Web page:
Creating Digital Files

Hi all,

First post in this section as I am not a streamer but I do fancy starting the long and brutal job of recording all of my CD’s to a digital format so I am ready for that time when I get a call about an ND555 at a really good price!

The questions I have are as follows

A.) Can I successfully use a software program on my Macbook to make top quality rips?
B.) Would a dedicated CD ripper be able to make higher quality rips?
C.) What software would you recommend for me to use.
D.) What format would you recommend to save the files as?

Thanks in advance as I know these questions must have been discussed some times already.

Dbpoweramp is what you need. Rip to flac.


I’m just in the middle of doing the same. Using dbpoweramp but I’ve ripped to ALAC.

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Yes XLD is free and makes perfect rips

No - you can’t get better than perfect. XLD uses the dBpoweramp accurate rip - so it compares your rip with its database of rips and lets you know how accurate it is, It also reports on errors and fixes them if it can. Moreover, it auto calibrates your CD drive.

X Lossless Decoder (XLD)

Depends what you software you are going to use to feed your ND555. I would store as FLAC and transcode to WAV on the fly as Naim streamers seem to like this. I use JRiver, but there are alternatives.

As an aside I would not buy an item such as ND555 simply because it was at a good price. I would make sure I really liked it before committing.


Dbpoweramp. It’s really good for metadata which will make all the difference to finding the particular track, album, artist or whatever later.

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Not used it but there is XLD for MacOS with other threads on here have mentioned.

If you are about to start may I suggest you decide on what you are going to use as your library if you are using iTunes or Apple Music (Catalina) then rip to ALAC as they don’t recognise FLAC files.

In DBPoweramp paid for version you can Rip to either and use the Batch converter to get the other.

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100% agree dBpoweramp, it has it all.
Rip to FLAC & transcode, that sends the data as a WAV stream.
The one remaining question is what do you intend to rip to (what are you going to store the rips on)
IMO the only answer is a NAS or a stand-alone server of some sort.
I am not a fan of Apple & iTunes, too limiting for me.


How does XLD compare to dbPoweramp for rip speed? On Windows dbPoweramp is many times quicker than the free Exact Audio Copy and if the OP has a lot if CDs to rip that could certainly be something to take in to account.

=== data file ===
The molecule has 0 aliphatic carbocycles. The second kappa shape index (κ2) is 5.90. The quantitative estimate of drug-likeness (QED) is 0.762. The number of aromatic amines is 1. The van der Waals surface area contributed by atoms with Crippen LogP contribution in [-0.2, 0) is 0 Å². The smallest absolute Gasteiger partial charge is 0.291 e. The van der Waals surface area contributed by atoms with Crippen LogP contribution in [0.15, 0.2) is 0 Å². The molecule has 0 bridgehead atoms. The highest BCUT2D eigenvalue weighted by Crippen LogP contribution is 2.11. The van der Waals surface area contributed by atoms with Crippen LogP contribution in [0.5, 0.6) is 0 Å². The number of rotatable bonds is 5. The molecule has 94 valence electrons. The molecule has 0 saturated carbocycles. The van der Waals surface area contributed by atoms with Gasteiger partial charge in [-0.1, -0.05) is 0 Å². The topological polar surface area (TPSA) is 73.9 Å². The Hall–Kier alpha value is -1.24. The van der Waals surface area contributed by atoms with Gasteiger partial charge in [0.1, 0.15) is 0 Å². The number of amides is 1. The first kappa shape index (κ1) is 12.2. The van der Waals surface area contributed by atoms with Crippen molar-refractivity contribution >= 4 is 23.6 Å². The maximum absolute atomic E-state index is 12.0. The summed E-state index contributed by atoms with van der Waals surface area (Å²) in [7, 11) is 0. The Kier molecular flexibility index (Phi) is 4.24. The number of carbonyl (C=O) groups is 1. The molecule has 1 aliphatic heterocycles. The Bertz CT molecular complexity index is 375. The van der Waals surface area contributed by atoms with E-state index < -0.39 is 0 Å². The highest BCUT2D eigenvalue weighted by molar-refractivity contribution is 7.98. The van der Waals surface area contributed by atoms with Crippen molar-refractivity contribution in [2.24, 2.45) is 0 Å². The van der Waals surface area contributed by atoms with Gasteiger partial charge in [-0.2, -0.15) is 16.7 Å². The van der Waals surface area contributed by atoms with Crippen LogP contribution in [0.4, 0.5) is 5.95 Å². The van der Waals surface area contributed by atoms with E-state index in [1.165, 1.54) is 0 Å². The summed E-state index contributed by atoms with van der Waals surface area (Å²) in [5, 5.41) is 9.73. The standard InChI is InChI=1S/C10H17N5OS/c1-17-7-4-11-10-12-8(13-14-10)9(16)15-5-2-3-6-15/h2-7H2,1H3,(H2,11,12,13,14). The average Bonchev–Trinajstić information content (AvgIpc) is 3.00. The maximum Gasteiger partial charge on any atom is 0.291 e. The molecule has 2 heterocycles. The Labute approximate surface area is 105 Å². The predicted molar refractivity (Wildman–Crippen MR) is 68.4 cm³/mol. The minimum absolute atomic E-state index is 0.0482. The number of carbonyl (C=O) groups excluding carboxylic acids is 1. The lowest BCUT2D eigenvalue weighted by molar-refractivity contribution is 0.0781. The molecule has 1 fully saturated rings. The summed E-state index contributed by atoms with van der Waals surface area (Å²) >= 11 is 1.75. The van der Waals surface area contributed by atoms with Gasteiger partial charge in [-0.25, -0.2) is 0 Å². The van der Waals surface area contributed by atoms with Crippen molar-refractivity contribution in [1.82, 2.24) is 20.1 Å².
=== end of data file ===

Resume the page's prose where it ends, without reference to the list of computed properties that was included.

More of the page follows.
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Sorry don’t know about rip speed for XLD have just read on other threads about its availability

Have used dbpower amp and on a good CD speed is fast but if a problem CD with errors detected can be several hours per CD by time it’s re ripped by sector.

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With dBpoweramp the speed depends on what rip program you chose, AccurateRip or Ultra Secure, the read/write drive & what it’s ripping; I’ve got two drives, ones a lot faster and speed varies sometimes getting up to x48 and that gets an AccurateRip in under 2 minutes, but a damaged CD can take two or three times longer.

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A ND555 you say, I heard one for the first time in february, a very-very good choice!!

I clean all CD:s, even new ones, before rip.

Use a good quality drive, there are drives out there with bad firmware (CDROM drives are not normally used for audio so it is often not a priority). A good bet is a Pioneer Blu-ray writer. I have mine in an external box on a small isolation platform.

I prefer ALAC (Apple Lossless) to FLAC. It works with Apple devices and tend to sound better and probably has less battery drag on an iPhone.

As for software there is two ways a CDROM can read audio data. Burst-mode is fast but dont bother much with errors - instead it just guess the correct bits. Secure-mode is if you want a high quality rip.

I prefer XLD and there is a good setup guide that explains most choices on Auralic:s site. I am not sure if its o.k. to put a direct link to a competitors site here (and boost their google rating) so enter these keywords into Google and it should show up: Ripping CD by XLD 206082768

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The one thing I would advise is to check and if necessary correct the metadata as you go.

When I ripped mine I had no idea that the metadata would end up bring critical to library functions, including how an album appears on searching or browsing and even the very ability of some streamers to even show the existence of an album. CDs contain basic metadata such as genre, name of artist, name of album, track names, track numbers, date of release, and variable other information. That info is picked up by a rippers such as dB Poweramp and tagged onto each track, and all should be great.